Box Construction

Heavy! more or less sums this part of the project up. Each of the larger panels was a struggle for four moderately bulky blokes to carry around. Consequently there were time delays involved that I’d not anticipated in getting on with the build.

Nevertheless, the panels were slowly but surely assembled in the order that I’d worked out would be best. The bulkhead panel was first just mocked into place which allowed the floor to be laid accurately in position. The floor panel needed a slight buzz-over with a power plane on a couple of edges but otherwise dropped neatly onto the bed. This was then glued down using Sikaflex 252 (chosen for its very high bonding strength). Once in position, the floor then set up a fairly-easy-to-align (if difficult to muscle into position) build process for the rest of the panels.

The bulkhead and then sidewalls were the first to be bonded into place, followed by the roof, rear upper panel, and finally the rear lower panel. Sikaflex 252 was used as the main bonding medium on all of the panels but was supplemented with Sikaflex 512 which was retrospectively pumped into any gaps to fully seal and further bond all the joints. As Sikaflex needs to retain some ‘volume’ to work properly (it doesn’t bond if squished out of a joint) I used wafer headed screws at strategic locations around the build to make sure that the closest the panels could register would be 2mm. This was one of the headaches that had to be overcome at the design stage and I had to revise my original dimensions to accommodate the ‘box expansion’ caused by factoring the adhesive’s requirement in. Aluminium cappings were finally bonded to the perimeter of the box to protect and weatherproof the exposed edges.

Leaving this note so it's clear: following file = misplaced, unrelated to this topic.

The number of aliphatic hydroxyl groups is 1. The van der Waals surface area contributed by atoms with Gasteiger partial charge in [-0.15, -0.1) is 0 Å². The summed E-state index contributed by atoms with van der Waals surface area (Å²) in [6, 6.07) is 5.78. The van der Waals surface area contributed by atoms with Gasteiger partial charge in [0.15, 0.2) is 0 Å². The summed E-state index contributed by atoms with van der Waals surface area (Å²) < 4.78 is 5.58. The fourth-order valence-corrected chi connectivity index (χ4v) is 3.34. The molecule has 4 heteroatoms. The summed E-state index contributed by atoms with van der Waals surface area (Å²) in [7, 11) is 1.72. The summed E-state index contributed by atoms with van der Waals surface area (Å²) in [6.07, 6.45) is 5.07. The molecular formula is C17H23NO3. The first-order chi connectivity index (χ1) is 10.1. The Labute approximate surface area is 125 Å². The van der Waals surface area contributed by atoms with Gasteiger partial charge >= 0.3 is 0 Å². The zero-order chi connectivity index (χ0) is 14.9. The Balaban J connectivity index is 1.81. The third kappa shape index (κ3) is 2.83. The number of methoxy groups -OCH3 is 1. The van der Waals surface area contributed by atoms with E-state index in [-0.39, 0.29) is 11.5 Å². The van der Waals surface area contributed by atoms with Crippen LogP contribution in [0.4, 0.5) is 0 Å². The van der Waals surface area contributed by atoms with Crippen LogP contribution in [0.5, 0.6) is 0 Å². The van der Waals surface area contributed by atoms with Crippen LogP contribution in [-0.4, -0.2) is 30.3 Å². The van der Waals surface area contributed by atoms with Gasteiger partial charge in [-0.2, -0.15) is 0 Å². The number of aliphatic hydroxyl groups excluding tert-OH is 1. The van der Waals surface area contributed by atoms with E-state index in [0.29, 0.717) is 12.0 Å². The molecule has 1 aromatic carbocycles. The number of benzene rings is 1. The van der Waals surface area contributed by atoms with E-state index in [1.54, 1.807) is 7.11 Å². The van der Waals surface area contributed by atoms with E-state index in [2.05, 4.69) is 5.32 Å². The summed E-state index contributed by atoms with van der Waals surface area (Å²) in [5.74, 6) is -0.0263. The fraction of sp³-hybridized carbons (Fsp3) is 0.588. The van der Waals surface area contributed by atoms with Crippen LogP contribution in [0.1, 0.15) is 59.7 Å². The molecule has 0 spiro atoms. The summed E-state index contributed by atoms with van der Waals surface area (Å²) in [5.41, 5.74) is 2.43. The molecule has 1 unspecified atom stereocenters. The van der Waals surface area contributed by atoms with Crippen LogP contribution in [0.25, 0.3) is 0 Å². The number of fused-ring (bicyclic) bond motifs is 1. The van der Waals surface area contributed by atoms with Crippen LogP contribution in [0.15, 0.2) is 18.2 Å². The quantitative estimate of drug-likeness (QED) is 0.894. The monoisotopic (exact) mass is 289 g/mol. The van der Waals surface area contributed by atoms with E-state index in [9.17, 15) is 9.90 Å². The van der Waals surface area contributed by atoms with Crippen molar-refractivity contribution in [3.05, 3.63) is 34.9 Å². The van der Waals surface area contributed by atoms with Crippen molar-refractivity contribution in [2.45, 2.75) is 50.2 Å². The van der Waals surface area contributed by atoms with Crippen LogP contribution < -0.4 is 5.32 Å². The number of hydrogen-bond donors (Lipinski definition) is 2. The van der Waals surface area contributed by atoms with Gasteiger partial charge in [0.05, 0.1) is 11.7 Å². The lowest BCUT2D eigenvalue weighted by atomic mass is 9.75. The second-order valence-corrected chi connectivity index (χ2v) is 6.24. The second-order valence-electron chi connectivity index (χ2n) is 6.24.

With great credit to CVR and Transport Windows, the panels and doors popped into place without hardship. I had anticipated needing to spend time to get everything to fit properly but, apart from squaring off the floor, it just wasn’t the case. Even the window apertures were absolutely spot on allowing the Seitz windows to slip in without any drama whatsoever.

You are viewing the text version of this site.

To view the full version please install the Adobe Flash Player and ensure your web browser has JavaScript enabled.

Need help? check the requirements page.


Get Flash Player